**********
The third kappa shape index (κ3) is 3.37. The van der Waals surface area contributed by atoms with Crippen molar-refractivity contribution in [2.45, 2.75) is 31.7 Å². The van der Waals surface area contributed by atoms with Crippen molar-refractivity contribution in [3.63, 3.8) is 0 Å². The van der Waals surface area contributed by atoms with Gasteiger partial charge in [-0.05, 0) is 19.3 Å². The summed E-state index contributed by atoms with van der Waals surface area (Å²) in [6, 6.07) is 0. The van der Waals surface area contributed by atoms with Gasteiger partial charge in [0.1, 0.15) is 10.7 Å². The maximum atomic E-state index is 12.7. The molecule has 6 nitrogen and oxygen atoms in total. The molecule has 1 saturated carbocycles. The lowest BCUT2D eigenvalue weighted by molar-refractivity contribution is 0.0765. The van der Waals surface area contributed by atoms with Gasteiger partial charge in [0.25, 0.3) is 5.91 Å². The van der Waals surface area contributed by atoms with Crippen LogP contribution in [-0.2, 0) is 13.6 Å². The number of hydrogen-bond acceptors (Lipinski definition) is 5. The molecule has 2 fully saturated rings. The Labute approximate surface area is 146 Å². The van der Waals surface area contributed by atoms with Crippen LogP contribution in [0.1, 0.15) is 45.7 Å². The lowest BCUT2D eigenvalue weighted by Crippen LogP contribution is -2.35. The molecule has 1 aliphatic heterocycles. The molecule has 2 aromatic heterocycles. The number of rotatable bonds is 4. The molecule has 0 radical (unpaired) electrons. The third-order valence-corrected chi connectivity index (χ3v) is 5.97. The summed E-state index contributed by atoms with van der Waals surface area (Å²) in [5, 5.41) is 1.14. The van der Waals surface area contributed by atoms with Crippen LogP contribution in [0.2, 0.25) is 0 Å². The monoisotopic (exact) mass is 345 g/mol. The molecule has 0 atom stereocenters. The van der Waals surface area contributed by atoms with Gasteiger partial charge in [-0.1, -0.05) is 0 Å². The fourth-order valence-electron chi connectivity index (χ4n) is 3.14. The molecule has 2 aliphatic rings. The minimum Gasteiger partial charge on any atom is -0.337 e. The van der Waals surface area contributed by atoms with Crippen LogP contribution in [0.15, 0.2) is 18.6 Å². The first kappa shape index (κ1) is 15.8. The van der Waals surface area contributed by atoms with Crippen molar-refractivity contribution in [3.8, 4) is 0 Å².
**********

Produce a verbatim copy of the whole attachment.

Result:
The third kappa shape index (κ3) is 3.37. The van der Waals surface area contributed by atoms with Crippen molar-refractivity contribution in [2.45, 2.75) is 31.7 Å². The van der Waals surface area contributed by atoms with Crippen molar-refractivity contribution in [3.63, 3.8) is 0 Å². The van der Waals surface area contributed by atoms with Gasteiger partial charge in [-0.05, 0) is 19.3 Å². The summed E-state index contributed by atoms with van der Waals surface area (Å²) in [6, 6.07) is 0. The van der Waals surface area contributed by atoms with Gasteiger partial charge in [0.1, 0.15) is 10.7 Å². The maximum atomic E-state index is 12.7. The molecule has 6 nitrogen and oxygen atoms in total. The molecule has 1 saturated carbocycles. The lowest BCUT2D eigenvalue weighted by molar-refractivity contribution is 0.0765. The van der Waals surface area contributed by atoms with Gasteiger partial charge in [0.25, 0.3) is 5.91 Å². The van der Waals surface area contributed by atoms with Crippen LogP contribution in [-0.2, 0) is 13.6 Å². The number of hydrogen-bond acceptors (Lipinski definition) is 5. The molecule has 2 fully saturated rings. The Labute approximate surface area is 146 Å². The van der Waals surface area contributed by atoms with Crippen LogP contribution in [0.1, 0.15) is 45.7 Å². The lowest BCUT2D eigenvalue weighted by Crippen LogP contribution is -2.35. The molecule has 1 aliphatic heterocycles. The molecule has 2 aromatic heterocycles. The number of rotatable bonds is 4. The molecule has 0 radical (unpaired) electrons. The third-order valence-corrected chi connectivity index (χ3v) is 5.97. The summed E-state index contributed by atoms with van der Waals surface area (Å²) in [5, 5.41) is 1.14. The van der Waals surface area contributed by atoms with Crippen LogP contribution in [0.2, 0.25) is 0 Å². The monoisotopic (exact) mass is 345 g/mol. The molecule has 0 atom stereocenters. The van der Waals surface area contributed by atoms with Gasteiger partial charge in [-0.1, -0.05) is 0 Å². The fourth-order valence-electron chi connectivity index (χ4n) is 3.14. The molecule has 2 aliphatic rings. The minimum Gasteiger partial charge on any atom is -0.337 e. The van der Waals surface area contributed by atoms with Crippen LogP contribution in [0.15, 0.2) is 18.6 Å². The first kappa shape index (κ1) is 15.8. The van der Waals surface area contributed by atoms with Crippen molar-refractivity contribution in [3.8, 4) is 0 Å².